New Stonehouse Principal’s WJCC Roots Run Deep

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Melissa White is in her first year as the Stonehouse Elementary principal. (Ian Brickey/WYDaily)
Melissa White is in her first year as the Stonehouse Elementary principal. (Ian Brickey/WYDaily)

Melissa White jokes that the trip from her home to Stonehouse Elementary School is one of the longest commutes she has had.

The new Stonehouse principal lives closer to Rawls Byrd Elementary School in James City County, and that closeness has defined her relationship with the Williamsburg area.

White grew up in Williamsburg and attended Williamsburg-James City County Schools. She said she always knew she wanted to be a teacher. After graduating from Lafayette High School, White studied education at Longwood University.

During her time at Longwood, White trained to work with students from nursery school through eighth grade, but found she was most interested in working with younger students.

With that dream in her mind, White’s first job was challenging. She was hired for a job as an eighth-grade science teacher in Hampton, which was close to her home at the time, but far from her expertise.

“It was hard at first, but I stuck with it and ended up loving it,” White said.

White spent four years in Hampton before moving to a new position in Smithfield. Dissatisfied with her commute, White started to think of home again.

She applied for a job in WJCC schools and was offered a position at James Blair Middle School in 2006 and stayed there for four years.

In 2010, the school division opened Lois S. Hornsby Middle School and shuttered James Blair to convert it into administrative offices. Right around that time, White said she started to consider moving into an administrative position.

She enrolled in the College of William & Mary’s School of Education and began working toward a degree in educational policy, planning and leadership.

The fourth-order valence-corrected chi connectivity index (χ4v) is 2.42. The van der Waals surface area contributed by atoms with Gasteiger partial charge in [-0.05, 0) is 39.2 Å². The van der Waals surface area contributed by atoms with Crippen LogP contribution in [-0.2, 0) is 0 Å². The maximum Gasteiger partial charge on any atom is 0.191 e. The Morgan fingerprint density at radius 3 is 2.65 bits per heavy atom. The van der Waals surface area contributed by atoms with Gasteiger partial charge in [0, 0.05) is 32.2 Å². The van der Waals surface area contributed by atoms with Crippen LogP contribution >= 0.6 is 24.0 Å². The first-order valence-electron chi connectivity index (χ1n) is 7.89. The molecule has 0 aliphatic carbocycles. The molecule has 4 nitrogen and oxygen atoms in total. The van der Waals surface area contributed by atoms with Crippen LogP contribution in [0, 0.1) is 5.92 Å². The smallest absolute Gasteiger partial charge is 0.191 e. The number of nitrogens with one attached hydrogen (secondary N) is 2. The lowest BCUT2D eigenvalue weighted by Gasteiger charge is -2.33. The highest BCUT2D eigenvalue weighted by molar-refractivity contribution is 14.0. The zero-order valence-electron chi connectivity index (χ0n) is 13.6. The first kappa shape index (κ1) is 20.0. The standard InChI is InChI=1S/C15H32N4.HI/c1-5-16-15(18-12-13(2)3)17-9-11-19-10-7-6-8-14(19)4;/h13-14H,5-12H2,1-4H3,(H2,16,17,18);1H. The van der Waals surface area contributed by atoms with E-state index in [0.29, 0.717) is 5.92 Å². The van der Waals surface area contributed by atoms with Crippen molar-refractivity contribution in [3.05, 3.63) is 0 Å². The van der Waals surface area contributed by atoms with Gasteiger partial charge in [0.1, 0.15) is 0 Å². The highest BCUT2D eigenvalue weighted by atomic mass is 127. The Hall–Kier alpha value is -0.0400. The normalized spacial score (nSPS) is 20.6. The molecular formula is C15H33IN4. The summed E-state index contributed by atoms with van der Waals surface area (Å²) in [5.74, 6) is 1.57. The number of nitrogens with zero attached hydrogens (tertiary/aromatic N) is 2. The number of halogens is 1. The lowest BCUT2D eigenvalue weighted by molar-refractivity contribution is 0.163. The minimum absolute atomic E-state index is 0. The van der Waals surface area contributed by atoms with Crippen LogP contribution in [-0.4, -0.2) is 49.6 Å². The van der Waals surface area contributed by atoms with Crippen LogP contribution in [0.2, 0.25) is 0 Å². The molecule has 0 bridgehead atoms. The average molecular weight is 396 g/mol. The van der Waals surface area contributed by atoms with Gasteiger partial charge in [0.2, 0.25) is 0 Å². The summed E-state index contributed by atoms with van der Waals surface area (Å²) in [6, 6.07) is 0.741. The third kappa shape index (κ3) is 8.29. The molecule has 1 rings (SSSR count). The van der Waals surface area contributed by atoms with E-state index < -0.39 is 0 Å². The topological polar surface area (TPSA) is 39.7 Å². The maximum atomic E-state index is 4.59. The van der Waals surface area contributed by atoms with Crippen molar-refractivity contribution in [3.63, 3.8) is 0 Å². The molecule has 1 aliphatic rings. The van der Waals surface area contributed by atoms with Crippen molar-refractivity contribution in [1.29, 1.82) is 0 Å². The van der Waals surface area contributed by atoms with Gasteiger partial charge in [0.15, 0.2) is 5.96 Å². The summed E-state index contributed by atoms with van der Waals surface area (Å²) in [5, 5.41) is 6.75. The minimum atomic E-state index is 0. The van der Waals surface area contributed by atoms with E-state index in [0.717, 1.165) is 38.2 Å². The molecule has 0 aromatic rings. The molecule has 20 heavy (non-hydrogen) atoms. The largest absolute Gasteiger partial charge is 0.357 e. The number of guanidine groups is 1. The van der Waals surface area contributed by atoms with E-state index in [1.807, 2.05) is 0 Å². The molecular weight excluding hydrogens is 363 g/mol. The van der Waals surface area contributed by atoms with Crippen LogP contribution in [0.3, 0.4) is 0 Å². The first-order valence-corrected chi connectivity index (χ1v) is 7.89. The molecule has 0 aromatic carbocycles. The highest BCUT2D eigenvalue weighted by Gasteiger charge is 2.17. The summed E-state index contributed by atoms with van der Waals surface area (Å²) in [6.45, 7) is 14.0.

After receiving her degree, White applied for an administrative position in WJCC and was hired as an assistant principal at Rawls Byrd Elementary School. The job was special for two reasons: It was her first administrative position, and Rawls Byrd was where her father had gone to elementary school.

White said she enjoyed her time at Rawls Byrd, buoyed by her own connections to the school and its reputation as a neighborhood school. After three years at Rawls Byrd, White applied for and was hired at Stonehouse.

White’s career to date has focused on younger students, and she is continuing that trend at Stonehouse.

“I’m certified to work with students from eighth grade to nursery school, and I just love working with them,” she said. “They’re still excited at that age.”

Building off a practice she started while at Rawls Byrd, White said she makes an effort to get to know her students outside the walls of her office.

“I do lots of moving around the building, going into classrooms or into the cafeteria at lunchtime,” she said. “I also try to meet with them at other things. A lot of the students at Rawls Byrd swam, so I would make an effort to go to their swim meets.”

White said she approaches her job through a student’s eye, but she also relies on her staff and their experiences. While she was at James Blair, White worked with teachers she had as a student, and got to learn the other side of the classroom.

White said she sometimes misses the classroom, but she hopes to be at Stonehouse for the long haul.

“Fifteen years from now, hopefully I’m still in this office,” White said.